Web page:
Image 2: A theological interpretation of America’s favorite sport. Like the image of the rocket, there are captions. The scene is set in “Catholic Church Stadium.” The Christians are in the home dugout pitted against “other,” situated in the away dugout. Jesus is, quite obviously, the pitcher, and the Holy Spirit is the catcher. Spongebob makes another appearance here, as an outfielder. As was the case with the last image, in this one he is also a believer. More questions, of course. First, what precisely is Jesus throwing to the Holy Spirit? Second, who’s on third? Seriously, I can’t tell. Third, who’s up to bat first?











In case you’re wondering, these were not the only two images in which Spongebob made an appearance, although my fascination with him would certainly imply as much. He was actually in almost all of them, strangely.

Andrew of Crete and the Immaculate Conception

The focus of my research, the Protevangelium of James, is often cited as the earliest expression of Mary’s Immaculate Conception. As a consequence of my research, I have been reading many Patristic homilies on Mary, some of which speak of her birth and childhood.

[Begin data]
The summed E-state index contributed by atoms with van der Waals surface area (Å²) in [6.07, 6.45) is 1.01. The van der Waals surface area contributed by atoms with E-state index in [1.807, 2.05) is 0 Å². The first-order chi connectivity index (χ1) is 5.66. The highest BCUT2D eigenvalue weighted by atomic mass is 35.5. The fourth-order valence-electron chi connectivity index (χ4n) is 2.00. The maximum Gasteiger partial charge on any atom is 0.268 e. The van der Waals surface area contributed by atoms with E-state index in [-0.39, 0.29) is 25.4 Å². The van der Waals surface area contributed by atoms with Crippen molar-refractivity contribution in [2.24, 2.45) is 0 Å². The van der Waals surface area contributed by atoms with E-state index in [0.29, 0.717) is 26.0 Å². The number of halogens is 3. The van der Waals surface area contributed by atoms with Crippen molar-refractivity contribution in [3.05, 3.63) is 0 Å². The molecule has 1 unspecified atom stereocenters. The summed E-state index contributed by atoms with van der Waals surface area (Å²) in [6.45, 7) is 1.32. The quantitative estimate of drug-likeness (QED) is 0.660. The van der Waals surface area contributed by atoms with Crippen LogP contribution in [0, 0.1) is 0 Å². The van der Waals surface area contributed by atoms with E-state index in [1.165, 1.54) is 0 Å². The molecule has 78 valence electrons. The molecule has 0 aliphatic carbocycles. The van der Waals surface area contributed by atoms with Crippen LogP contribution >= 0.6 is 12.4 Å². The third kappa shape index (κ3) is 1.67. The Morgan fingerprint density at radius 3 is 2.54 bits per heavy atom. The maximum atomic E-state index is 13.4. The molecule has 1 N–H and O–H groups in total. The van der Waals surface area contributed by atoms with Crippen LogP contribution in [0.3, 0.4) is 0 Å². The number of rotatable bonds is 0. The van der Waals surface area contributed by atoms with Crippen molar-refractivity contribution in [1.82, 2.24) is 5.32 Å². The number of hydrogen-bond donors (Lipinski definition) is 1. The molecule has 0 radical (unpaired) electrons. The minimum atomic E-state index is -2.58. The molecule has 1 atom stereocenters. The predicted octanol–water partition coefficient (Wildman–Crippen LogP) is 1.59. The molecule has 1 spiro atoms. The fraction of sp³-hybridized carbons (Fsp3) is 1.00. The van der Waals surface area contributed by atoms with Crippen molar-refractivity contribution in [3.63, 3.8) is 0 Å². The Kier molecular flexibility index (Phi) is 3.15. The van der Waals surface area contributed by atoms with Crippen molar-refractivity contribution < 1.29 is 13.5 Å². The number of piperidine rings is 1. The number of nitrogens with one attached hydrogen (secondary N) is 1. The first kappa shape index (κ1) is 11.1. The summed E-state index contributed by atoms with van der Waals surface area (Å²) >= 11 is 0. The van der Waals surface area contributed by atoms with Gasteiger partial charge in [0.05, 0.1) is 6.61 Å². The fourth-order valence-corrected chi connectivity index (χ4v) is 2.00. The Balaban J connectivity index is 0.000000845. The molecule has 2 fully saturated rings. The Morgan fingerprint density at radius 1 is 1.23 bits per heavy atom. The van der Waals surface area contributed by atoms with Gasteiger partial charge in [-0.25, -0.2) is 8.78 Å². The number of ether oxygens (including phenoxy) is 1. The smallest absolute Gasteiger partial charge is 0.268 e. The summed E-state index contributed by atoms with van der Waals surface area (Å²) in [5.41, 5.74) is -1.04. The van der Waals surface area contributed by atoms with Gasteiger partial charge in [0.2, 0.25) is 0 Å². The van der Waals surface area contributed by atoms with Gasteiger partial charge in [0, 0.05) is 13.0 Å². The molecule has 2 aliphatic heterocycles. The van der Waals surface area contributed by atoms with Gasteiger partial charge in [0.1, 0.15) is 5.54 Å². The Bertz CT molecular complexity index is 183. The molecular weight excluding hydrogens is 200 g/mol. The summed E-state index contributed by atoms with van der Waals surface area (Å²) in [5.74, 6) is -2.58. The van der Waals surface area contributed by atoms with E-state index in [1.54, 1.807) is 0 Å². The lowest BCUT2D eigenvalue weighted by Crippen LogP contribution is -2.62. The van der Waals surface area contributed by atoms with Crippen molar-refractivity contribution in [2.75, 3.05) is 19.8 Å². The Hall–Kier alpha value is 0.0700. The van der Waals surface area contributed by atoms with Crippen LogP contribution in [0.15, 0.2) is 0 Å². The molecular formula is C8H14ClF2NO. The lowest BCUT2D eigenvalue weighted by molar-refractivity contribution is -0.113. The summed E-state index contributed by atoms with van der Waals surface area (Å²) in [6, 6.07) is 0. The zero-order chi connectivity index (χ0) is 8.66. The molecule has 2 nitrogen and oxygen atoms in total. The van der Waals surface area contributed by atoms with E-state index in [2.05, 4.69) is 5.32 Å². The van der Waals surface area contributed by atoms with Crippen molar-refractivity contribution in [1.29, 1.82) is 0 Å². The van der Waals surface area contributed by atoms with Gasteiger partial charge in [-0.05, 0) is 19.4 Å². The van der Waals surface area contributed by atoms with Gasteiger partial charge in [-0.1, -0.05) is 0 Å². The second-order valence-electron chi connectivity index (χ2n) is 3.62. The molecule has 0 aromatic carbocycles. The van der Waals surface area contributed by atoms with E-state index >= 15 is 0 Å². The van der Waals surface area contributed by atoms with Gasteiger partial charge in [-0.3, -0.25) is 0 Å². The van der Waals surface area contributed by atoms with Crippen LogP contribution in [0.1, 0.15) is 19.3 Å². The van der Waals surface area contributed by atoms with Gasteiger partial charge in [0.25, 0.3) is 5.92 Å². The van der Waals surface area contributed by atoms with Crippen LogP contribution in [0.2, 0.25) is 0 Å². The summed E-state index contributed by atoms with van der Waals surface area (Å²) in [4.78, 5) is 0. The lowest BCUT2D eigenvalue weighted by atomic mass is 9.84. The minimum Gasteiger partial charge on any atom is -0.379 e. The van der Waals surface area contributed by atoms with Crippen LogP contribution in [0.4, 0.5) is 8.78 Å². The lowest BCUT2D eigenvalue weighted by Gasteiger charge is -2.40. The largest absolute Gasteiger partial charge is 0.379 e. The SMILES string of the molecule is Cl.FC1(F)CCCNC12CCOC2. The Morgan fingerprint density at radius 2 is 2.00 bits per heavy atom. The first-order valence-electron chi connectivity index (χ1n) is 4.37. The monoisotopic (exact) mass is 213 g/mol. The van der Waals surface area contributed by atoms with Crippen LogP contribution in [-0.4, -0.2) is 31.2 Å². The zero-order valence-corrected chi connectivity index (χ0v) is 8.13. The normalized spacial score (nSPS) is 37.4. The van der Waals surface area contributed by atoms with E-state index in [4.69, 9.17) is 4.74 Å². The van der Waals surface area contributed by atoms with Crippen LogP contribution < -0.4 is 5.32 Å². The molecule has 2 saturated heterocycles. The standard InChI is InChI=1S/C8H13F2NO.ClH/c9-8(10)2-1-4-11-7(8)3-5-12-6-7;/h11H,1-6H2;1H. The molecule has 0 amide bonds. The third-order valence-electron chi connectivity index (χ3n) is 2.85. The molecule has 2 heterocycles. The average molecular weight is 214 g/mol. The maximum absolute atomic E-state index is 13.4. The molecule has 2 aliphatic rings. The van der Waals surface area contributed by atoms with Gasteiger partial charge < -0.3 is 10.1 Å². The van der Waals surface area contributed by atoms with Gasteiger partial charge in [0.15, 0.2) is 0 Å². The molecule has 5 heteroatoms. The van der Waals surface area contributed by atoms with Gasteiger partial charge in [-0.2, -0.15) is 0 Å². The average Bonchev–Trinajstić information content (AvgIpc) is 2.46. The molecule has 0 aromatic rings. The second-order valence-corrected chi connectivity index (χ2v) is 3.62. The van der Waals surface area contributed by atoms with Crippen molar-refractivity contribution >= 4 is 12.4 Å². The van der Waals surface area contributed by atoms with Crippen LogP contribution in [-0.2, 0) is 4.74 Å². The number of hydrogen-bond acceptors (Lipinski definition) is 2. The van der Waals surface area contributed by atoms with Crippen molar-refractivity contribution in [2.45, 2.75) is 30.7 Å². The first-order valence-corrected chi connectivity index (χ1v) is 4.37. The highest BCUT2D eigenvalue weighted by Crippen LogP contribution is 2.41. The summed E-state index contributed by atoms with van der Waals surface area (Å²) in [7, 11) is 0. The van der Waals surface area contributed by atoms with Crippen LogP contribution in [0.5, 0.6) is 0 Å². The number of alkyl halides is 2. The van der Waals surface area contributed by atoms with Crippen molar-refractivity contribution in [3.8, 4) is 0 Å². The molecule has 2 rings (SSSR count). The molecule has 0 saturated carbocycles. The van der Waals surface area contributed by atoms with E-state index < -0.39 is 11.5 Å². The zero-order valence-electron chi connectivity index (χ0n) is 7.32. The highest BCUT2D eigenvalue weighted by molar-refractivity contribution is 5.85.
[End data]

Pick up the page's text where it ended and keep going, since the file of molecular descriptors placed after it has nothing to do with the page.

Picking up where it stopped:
Today, on the Feast of the Immaculate Conception, I decided it may be fitting to share one. This is from an eighth-century homily, the Canon on the Nativity, by St. Andrew of Crete (translated by Luigi Gambero in Mary and the Fathers of the Church, 394):

Let all creation dance; let David dance as well, for from his line and his seed arose the branch that will bear the Flower, the Lord and Redeemer of all…